The end result is a fun, tightly plotted tribute to Silver Age comic books, James Bond espionage and Tom Clancy political thrillers. A bit overstuffed at times, the movie ultimately juggles its themes and set pieces, only letting a few of the minor balls drop now and again.
X-Men: First Class is a weird amalgam of prequel and reboot. Aspects of the film clearly point to First Class being set in the same universe audiences are familiar with from the previous four X-Men films. Other aspects, specifically the timeframe of events, strongly suggest that X-Men: First Class is a clean slate reboot for the characters, superheroes granted strange and wonderful powers due to a genetic quark that sets them apart from your average human.
One can only hope that First Class is a reboot because, as a movie, it’s much more entertaining and enticing than what the X-Men franchise had become in recent years.
When the first X-Men film came out, it was well regarded primarily because it was the first superhero in a long time that wasn’t complete and utter garbage. When seen through the eyes of somebody who has lived in the modern golden age of superhero films, though, major scripting issues, a clumsy plot and paper-thin characters make the film almost unwatchable. X2, while widely regarded to be a highlight of ‘00s’ surplus of superhero films, isn’t exactly high art either. Wildly entertaining action and great performances from the lead can only go so far towards making up for the film’s out-of-character cartoonish plot.
In First Class, though, director Matthew Vaughn has struck a nice balance between tongue-in-cheek geekiness and genuine action-tinged pathos. There’s a lot of goofiness in the film, which is set in the ‘60s and frequently takes on a tone reminiscent of Stan Lee’s original X-Men books, but there is also a lot of originality and fun. Oh, and darkness. There’s a lot of darkness.
First Class is, at times, extremely violent, profane and, one would argue, extremely inappropriate for children. Characters in the film are maimed, mutilated and murdered in ways that would make Christopher Nolan’s Batman squirm. Regardless, this balance between lighthearted goofiness and adult-oriented moral grays makes for an extremely entertaining film.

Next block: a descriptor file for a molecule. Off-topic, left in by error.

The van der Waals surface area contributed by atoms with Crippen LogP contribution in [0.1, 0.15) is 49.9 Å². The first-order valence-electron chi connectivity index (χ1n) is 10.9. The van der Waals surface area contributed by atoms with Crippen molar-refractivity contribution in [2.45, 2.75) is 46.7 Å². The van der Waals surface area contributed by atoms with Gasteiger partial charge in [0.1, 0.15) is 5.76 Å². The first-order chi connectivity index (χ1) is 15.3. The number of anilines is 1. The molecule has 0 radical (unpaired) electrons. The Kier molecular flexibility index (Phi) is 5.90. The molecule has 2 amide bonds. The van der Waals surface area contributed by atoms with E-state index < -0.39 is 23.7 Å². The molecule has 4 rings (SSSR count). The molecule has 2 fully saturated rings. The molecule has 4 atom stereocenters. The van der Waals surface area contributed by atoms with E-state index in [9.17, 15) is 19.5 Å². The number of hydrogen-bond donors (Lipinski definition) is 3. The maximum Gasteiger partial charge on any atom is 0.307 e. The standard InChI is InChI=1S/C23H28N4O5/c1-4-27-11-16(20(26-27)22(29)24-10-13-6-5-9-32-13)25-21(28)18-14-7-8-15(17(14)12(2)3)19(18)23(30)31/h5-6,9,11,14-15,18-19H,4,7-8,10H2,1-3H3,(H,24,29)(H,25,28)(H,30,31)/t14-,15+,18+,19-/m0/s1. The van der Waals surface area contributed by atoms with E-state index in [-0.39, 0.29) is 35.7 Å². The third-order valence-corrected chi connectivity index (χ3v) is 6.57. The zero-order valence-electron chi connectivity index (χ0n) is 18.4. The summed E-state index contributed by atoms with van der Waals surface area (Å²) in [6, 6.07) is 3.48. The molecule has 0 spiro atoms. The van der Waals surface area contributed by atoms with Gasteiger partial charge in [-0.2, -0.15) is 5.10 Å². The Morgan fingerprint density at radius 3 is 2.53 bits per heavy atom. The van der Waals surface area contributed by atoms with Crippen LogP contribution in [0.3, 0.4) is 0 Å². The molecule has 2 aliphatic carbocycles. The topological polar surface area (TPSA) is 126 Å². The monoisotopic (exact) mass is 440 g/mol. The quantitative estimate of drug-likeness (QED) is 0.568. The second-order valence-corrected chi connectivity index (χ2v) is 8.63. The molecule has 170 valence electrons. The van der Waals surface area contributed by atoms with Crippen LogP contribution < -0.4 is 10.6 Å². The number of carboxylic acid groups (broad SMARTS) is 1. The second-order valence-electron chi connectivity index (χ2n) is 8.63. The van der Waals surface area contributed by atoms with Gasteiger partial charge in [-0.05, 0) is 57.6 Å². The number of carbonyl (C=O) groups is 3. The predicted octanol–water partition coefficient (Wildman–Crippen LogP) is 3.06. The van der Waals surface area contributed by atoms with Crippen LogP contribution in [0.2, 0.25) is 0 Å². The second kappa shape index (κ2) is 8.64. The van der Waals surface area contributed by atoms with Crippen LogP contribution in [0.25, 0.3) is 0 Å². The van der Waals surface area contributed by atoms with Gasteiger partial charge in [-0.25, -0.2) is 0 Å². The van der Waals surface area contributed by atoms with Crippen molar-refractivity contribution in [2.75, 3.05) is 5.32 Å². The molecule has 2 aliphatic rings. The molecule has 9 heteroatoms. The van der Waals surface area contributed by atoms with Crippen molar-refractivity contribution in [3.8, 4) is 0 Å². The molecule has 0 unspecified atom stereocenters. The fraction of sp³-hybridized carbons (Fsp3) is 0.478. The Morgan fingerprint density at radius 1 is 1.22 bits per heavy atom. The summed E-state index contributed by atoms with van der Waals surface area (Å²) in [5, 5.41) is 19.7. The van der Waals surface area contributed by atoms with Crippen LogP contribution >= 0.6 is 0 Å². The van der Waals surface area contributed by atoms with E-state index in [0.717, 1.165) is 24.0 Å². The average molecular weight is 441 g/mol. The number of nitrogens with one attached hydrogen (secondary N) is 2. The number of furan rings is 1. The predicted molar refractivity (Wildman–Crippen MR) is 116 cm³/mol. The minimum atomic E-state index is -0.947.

James McAvoy stars as Professor Charles Xavier, a wide-eyed, somewhat naïve young mutant who has an extremely giving heart but somewhat of a low self-esteem when it comes to his species. Believing mutants should aspire to blend in to society as best possible, Charles has it easy since his power of telepathy is easy to hide. As he enters the world, fresh from a lengthy stay in academia, Charles begins to discover he is not alone in the world. Charles is eventually introduced to a world of super powered folk when he is recruited into the CIA. Chief among his new acquaintances is Erik Lehnsherr, a man who the film wonderfully presents as Charles’ dark mirror compliment.
While Charles grew up in a posh mansion and only needed to use his powers when he wanted to pick up a girl at the bar, Erik is the product of pain and experimentation. Taken from his parents during a violent stay in a Jewish concentration camp, Erik grew up under the knife of Sebastian Shaw. A seemingly immortal mutant Nazi with aspirations of world domination, after World War II ends he becomes the leader of the Hellfire Club (an underground cabal that seeks mutant reign on Earth).
As a man, Erik uses his magnetic powers to hunt Nazis, seeking revenge on the villain who took his childhood innocence away. It’s in chasing Shaw, though, that Erik slowly begins to become a villain himself. Seeing only the darkness in others, Erik begins to build a shell around his soul so impenetrable that by the time he meets Charles it’s impossible to reconcile their views on peaceful co-existence between mutants and humans. As Erik (the future mutant terrorist named Magneto) actor Michael Fassbender is the epitome of badass. James Bond with an extra chromosome, Fassbender’s silent rage makes him every bit as charismatic a character as Sir Ian McKellen portrayed in the original X-Men trilogy.
McAvoy and Fassbender have great chemistry together and it is their story that drives the film’s nougat center. United by the shared excitement of discovering a new species, Charles and Erik manage to ignore the increasingly less subtle differences in their philosophy as they team up to train the first generation of mutant superheroes. It’s the quiet moments between the two, where they compare their views on the world, that really sell the characters.